November 28th, 1861.
Your letter asking if Mr. Leathers can be passed South, and also enclosing two extracts from papers is received. It is entirely out of the question to pass persons South. We have many Union Men sacrificing their lives now from exposure as well as battle, in a cause brought about by secession, and it is necessary for the security of the thousands still exposed that all communication should be cut off between the two sections.
As to that article in the Hawk Eye it gives me no uneasiness whatever. The Iowa regiment did its duty fully, and my report gives it full credit. All who were on the battlefield know where General McClernand and myself were, and there is no need of resort to the public press for our vindication. The other extract gives our loss in killed and wounded almost exactly correct. Our missing however is only three or four over one hundred. Recent information received through deserters shows that the rebel loss from killed, wounded, and missing reaches about 2500. One thing is certain, — after the battle about one third of Columbus was used for hospitals and many were removed to houses in the country. There were also two steamboat loads sent to Memphis and the largest hotel in the city taken as a hospital. The city was put in mourning and all business suspended for a day: and the citizens thrown into the greatest consternation lest they would be attacked.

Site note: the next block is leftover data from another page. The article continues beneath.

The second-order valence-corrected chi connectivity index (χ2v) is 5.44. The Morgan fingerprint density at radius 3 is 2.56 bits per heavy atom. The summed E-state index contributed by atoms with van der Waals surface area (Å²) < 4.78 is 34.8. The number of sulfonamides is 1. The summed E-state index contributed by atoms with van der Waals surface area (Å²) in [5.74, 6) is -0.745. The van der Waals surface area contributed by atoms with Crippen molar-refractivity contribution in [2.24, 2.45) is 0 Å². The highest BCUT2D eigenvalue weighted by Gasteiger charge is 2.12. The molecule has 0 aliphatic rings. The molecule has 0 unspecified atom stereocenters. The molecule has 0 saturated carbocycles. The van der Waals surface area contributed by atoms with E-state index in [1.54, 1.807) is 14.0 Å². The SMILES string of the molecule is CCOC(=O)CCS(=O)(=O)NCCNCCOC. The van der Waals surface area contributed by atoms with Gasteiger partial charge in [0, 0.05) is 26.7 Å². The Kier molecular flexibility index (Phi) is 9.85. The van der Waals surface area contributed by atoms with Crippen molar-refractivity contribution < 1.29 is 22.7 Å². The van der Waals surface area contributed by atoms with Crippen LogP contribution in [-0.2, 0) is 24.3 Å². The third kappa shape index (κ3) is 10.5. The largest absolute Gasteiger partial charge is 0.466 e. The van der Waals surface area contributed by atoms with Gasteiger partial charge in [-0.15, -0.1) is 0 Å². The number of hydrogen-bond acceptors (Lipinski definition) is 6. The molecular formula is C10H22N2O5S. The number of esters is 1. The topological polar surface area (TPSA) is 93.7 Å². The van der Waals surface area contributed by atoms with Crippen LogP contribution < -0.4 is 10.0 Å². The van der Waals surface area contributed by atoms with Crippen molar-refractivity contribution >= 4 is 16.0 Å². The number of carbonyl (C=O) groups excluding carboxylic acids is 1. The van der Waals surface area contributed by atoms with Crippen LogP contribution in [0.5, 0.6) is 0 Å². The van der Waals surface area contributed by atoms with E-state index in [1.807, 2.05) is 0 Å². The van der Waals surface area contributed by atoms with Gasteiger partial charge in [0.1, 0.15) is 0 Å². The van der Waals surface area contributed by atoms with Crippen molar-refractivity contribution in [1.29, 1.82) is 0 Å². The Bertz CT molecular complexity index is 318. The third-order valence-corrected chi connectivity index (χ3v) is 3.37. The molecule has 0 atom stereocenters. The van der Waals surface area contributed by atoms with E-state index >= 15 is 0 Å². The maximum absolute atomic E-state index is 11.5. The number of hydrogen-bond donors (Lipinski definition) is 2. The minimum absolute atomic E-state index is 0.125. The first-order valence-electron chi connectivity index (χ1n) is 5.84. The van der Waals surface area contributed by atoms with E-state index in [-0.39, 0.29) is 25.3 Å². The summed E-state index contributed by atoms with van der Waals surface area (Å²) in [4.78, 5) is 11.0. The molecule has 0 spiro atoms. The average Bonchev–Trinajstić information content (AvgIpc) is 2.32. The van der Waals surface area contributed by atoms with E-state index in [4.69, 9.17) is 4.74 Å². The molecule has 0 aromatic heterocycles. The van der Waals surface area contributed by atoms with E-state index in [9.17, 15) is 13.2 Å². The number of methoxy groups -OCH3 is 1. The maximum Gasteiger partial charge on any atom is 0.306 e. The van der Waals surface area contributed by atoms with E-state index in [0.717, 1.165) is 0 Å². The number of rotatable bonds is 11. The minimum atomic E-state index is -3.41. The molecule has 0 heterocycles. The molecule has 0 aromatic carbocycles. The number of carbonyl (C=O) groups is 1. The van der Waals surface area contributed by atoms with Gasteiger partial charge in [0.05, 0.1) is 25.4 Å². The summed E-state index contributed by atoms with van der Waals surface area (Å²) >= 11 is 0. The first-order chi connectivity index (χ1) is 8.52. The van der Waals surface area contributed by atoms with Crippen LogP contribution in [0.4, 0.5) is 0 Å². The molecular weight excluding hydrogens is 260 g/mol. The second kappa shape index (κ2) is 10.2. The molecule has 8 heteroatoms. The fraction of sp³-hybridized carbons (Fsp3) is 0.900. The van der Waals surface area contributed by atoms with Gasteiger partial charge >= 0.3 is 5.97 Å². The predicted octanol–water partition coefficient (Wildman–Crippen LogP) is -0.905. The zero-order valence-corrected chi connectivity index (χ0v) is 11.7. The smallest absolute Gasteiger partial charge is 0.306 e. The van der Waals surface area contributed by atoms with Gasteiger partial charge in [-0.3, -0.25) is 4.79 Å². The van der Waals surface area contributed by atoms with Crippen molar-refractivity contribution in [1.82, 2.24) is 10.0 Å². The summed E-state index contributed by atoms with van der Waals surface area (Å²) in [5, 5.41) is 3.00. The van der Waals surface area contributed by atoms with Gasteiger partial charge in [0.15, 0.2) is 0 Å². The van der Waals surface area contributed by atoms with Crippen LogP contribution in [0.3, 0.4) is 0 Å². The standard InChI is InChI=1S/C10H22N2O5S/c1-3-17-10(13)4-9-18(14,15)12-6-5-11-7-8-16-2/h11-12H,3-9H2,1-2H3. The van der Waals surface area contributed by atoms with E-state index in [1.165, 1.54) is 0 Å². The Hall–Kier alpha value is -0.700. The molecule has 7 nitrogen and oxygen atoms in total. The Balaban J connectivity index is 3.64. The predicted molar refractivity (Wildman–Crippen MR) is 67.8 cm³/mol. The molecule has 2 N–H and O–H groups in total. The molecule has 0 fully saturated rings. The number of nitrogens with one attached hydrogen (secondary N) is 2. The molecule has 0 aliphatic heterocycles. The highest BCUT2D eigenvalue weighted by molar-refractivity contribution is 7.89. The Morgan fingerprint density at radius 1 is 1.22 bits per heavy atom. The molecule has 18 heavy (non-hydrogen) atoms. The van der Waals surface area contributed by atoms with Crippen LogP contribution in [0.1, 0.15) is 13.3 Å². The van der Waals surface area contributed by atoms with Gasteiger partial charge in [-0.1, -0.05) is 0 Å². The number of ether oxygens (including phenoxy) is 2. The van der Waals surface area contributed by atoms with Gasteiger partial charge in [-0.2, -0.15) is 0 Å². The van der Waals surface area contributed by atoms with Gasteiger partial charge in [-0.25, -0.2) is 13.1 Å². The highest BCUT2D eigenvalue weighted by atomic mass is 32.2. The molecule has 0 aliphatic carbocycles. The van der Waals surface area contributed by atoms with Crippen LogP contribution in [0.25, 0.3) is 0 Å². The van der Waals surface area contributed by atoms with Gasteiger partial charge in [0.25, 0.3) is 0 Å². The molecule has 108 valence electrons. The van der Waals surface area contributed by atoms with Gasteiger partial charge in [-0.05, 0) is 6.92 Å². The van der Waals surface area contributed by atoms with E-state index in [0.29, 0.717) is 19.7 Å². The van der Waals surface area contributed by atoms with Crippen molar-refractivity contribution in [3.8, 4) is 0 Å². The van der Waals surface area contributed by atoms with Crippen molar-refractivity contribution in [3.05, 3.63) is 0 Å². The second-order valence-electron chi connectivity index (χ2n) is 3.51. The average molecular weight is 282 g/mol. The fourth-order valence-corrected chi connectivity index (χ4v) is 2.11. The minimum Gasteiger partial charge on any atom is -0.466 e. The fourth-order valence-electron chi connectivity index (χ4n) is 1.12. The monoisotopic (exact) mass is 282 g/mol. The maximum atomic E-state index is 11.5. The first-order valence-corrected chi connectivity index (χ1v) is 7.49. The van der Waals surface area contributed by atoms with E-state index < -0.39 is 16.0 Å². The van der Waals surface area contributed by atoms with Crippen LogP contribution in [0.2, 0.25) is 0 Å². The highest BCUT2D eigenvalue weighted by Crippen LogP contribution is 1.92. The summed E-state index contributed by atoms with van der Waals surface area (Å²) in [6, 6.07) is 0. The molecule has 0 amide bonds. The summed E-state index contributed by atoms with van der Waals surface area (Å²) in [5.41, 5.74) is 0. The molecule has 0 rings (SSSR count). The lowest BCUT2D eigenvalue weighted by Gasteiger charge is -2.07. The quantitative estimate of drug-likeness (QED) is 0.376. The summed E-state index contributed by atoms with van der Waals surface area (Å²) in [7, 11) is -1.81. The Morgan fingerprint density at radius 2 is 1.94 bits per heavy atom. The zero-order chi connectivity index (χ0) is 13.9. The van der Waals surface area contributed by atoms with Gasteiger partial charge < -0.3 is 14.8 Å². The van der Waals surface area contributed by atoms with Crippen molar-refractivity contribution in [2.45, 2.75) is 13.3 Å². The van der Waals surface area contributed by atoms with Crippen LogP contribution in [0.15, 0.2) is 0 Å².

I wrote to you two days ago, therefore it is not necessary to write a long letter.
I believe I told you that Julia had gone to St. Louis. She will pay you a short visit before returning to Galena.
SOURCE: Jesse Grant Cramer, Editor, Letters of Ulysses S. Grant to His Father and His Youngest Sister, 1857-78, p. 72-3